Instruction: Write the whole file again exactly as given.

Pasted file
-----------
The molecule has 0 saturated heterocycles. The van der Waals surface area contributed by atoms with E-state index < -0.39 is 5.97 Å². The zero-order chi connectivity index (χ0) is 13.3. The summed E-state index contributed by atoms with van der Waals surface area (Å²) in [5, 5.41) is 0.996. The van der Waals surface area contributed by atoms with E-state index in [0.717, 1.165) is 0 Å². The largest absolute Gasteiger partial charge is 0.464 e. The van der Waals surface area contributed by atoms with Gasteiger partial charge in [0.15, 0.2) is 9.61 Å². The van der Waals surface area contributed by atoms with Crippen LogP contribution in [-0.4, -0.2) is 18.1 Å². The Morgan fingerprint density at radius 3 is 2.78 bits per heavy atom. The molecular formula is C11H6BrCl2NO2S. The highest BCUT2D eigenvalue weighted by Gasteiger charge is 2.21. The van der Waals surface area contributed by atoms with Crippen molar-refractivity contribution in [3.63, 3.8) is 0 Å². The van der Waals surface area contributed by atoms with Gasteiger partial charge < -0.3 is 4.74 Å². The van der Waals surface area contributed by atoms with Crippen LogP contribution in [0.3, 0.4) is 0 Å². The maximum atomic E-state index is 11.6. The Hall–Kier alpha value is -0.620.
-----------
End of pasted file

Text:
The molecule has 0 saturated heterocycles. The van der Waals surface area contributed by atoms with E-state index < -0.39 is 5.97 Å². The zero-order chi connectivity index (χ0) is 13.3. The summed E-state index contributed by atoms with van der Waals surface area (Å²) in [5, 5.41) is 0.996. The van der Waals surface area contributed by atoms with E-state index in [0.717, 1.165) is 0 Å². The largest absolute Gasteiger partial charge is 0.464 e. The van der Waals surface area contributed by atoms with Gasteiger partial charge in [0.15, 0.2) is 9.61 Å². The van der Waals surface area contributed by atoms with Crippen LogP contribution in [-0.4, -0.2) is 18.1 Å². The Morgan fingerprint density at radius 3 is 2.78 bits per heavy atom. The molecular formula is C11H6BrCl2NO2S. The highest BCUT2D eigenvalue weighted by Gasteiger charge is 2.21. The van der Waals surface area contributed by atoms with Crippen molar-refractivity contribution in [3.63, 3.8) is 0 Å². The van der Waals surface area contributed by atoms with Gasteiger partial charge < -0.3 is 4.74 Å². The van der Waals surface area contributed by atoms with Crippen LogP contribution in [0.3, 0.4) is 0 Å². The maximum atomic E-state index is 11.6. The Hall–Kier alpha value is -0.620.